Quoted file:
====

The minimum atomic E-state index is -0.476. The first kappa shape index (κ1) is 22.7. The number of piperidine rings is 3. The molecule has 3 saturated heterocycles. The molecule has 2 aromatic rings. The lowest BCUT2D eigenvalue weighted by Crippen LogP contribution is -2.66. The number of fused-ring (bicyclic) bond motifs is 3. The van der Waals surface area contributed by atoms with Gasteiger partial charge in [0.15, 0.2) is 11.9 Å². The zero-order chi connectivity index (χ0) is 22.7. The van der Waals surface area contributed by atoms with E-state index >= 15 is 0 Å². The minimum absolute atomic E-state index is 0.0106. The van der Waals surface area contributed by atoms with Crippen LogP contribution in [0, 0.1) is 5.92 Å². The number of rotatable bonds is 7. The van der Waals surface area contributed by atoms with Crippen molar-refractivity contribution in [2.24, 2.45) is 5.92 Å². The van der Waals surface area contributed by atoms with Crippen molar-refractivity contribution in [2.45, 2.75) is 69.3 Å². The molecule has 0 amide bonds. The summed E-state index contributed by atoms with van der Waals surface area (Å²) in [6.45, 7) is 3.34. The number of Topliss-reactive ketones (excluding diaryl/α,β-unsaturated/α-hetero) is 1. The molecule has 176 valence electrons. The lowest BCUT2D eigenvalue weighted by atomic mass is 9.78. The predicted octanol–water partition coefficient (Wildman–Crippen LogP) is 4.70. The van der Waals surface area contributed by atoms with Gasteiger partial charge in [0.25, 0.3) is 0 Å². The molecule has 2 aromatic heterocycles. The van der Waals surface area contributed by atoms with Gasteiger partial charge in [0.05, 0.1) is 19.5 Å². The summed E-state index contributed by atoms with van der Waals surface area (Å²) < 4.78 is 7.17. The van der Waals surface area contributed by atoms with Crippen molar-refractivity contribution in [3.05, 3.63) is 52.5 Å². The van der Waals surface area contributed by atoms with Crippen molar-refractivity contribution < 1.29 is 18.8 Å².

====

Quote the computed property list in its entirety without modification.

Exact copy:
The minimum atomic E-state index is -0.476. The first kappa shape index (κ1) is 22.7. The number of piperidine rings is 3. The molecule has 3 saturated heterocycles. The molecule has 2 aromatic rings. The lowest BCUT2D eigenvalue weighted by Crippen LogP contribution is -2.66. The number of fused-ring (bicyclic) bond motifs is 3. The van der Waals surface area contributed by atoms with Gasteiger partial charge in [0.15, 0.2) is 11.9 Å². The zero-order chi connectivity index (χ0) is 22.7. The van der Waals surface area contributed by atoms with E-state index >= 15 is 0 Å². The minimum absolute atomic E-state index is 0.0106. The van der Waals surface area contributed by atoms with Crippen LogP contribution in [0, 0.1) is 5.92 Å². The number of rotatable bonds is 7. The van der Waals surface area contributed by atoms with Crippen molar-refractivity contribution in [2.24, 2.45) is 5.92 Å². The van der Waals surface area contributed by atoms with Crippen molar-refractivity contribution in [2.45, 2.75) is 69.3 Å². The molecule has 0 amide bonds. The summed E-state index contributed by atoms with van der Waals surface area (Å²) in [6.45, 7) is 3.34. The number of Topliss-reactive ketones (excluding diaryl/α,β-unsaturated/α-hetero) is 1. The molecule has 176 valence electrons. The lowest BCUT2D eigenvalue weighted by atomic mass is 9.78. The predicted octanol–water partition coefficient (Wildman–Crippen LogP) is 4.70. The van der Waals surface area contributed by atoms with Gasteiger partial charge in [0.25, 0.3) is 0 Å². The molecule has 2 aromatic heterocycles. The van der Waals surface area contributed by atoms with Gasteiger partial charge in [0.05, 0.1) is 19.5 Å². The summed E-state index contributed by atoms with van der Waals surface area (Å²) < 4.78 is 7.17. The van der Waals surface area contributed by atoms with Crippen molar-refractivity contribution in [3.05, 3.63) is 52.5 Å². The van der Waals surface area contributed by atoms with Crippen molar-refractivity contribution < 1.29 is 18.8 Å².